Climate change poses another challenge and may put even more pressure on water. Begemann has seen evidence of change. When he started working with Monsanto years ago in Minnesota, North and South Dakota were considered wheat states. Now they grow a lot of corn. “Sure, better, more adaptable varieties have helped expand the corn (growing zone) but the warmer climate is a key factor.”

That represent another talking point for a discussion between agriculture and consumers, he said. Adjusting to a changing climate, at the same time the population is rapidly expanding, puts more pressure on the food production system. “That means even more pressure on conserving water and topsoil,” Begemann said. “We have to become more efficient and we have to get society to help us. That means we have to talk to them. We need for them to know that we have to use all our agriculture production systems and not engage in debates about which is better.”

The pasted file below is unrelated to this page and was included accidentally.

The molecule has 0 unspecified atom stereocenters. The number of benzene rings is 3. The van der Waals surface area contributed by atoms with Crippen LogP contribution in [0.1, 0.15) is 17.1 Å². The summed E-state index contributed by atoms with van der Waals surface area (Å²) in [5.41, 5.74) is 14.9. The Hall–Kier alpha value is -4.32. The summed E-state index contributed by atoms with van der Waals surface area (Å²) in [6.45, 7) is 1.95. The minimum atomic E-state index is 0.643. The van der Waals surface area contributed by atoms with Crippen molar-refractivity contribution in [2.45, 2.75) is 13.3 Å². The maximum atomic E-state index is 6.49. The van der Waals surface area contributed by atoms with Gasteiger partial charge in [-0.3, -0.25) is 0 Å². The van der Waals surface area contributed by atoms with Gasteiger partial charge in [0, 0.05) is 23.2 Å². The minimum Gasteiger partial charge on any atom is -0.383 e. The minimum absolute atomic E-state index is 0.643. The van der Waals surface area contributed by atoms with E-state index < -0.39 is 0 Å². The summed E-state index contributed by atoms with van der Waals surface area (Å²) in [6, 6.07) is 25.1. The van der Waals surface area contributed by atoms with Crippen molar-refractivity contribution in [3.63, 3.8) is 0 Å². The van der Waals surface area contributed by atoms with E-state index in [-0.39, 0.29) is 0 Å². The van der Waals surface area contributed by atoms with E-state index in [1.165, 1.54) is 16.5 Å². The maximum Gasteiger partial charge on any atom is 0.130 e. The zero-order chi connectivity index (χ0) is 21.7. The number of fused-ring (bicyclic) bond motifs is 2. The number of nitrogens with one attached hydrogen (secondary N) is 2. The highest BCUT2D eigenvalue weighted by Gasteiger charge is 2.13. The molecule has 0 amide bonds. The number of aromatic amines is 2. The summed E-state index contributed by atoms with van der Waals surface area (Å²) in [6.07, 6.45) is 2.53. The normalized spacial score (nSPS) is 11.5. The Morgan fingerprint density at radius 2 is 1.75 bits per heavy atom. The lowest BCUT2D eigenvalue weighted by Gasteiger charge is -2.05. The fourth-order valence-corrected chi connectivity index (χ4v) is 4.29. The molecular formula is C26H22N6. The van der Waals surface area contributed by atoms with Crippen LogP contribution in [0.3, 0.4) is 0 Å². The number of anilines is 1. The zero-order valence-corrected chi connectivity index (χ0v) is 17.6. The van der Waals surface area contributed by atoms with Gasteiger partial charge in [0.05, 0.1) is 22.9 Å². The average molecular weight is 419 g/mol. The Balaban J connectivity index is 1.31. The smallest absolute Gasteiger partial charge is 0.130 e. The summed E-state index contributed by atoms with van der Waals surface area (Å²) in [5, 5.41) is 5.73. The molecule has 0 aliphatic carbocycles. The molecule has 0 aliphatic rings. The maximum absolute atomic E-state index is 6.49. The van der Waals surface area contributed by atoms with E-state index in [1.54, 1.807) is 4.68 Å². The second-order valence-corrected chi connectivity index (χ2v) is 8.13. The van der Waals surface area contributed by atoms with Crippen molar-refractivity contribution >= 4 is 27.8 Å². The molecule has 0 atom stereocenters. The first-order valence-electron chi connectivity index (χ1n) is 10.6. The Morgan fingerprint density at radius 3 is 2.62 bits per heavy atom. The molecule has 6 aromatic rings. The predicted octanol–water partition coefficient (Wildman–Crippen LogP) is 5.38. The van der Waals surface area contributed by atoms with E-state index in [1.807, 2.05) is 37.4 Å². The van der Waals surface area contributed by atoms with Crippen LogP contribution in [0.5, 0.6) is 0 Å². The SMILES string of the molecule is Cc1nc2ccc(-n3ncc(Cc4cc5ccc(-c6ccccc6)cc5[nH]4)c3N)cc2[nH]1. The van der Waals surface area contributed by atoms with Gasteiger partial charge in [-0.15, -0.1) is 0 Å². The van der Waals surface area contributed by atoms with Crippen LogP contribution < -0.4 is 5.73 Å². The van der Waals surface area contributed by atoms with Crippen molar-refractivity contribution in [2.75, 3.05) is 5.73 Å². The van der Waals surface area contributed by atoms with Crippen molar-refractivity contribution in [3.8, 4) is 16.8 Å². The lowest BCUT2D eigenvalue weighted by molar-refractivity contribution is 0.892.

He said a better dialogue with society in general would have made introduction and acceptance of biotechnology smoother and possibly prevented some of the “myths” prevalent today.

“We can’t go back, but we can do something now. We (in agriculture) are at the beginning of the food chain. We have to provide bright people with the information we have about food production. But we also have to look at the information they have. We need to do some things differently going forward.”


Begemann said the communication age offers significant new benefits and serious challenges.  Information is readily available to anyone with a computer or a smart phone. “The challenge is that everyone is a publisher,” he said. But not everything published is accurate. “We have fewer checks. But we can help supply more fact-checked information that the public will see and understand.”

Social media, he added, offers agriculture an opportunity to get information to the general public.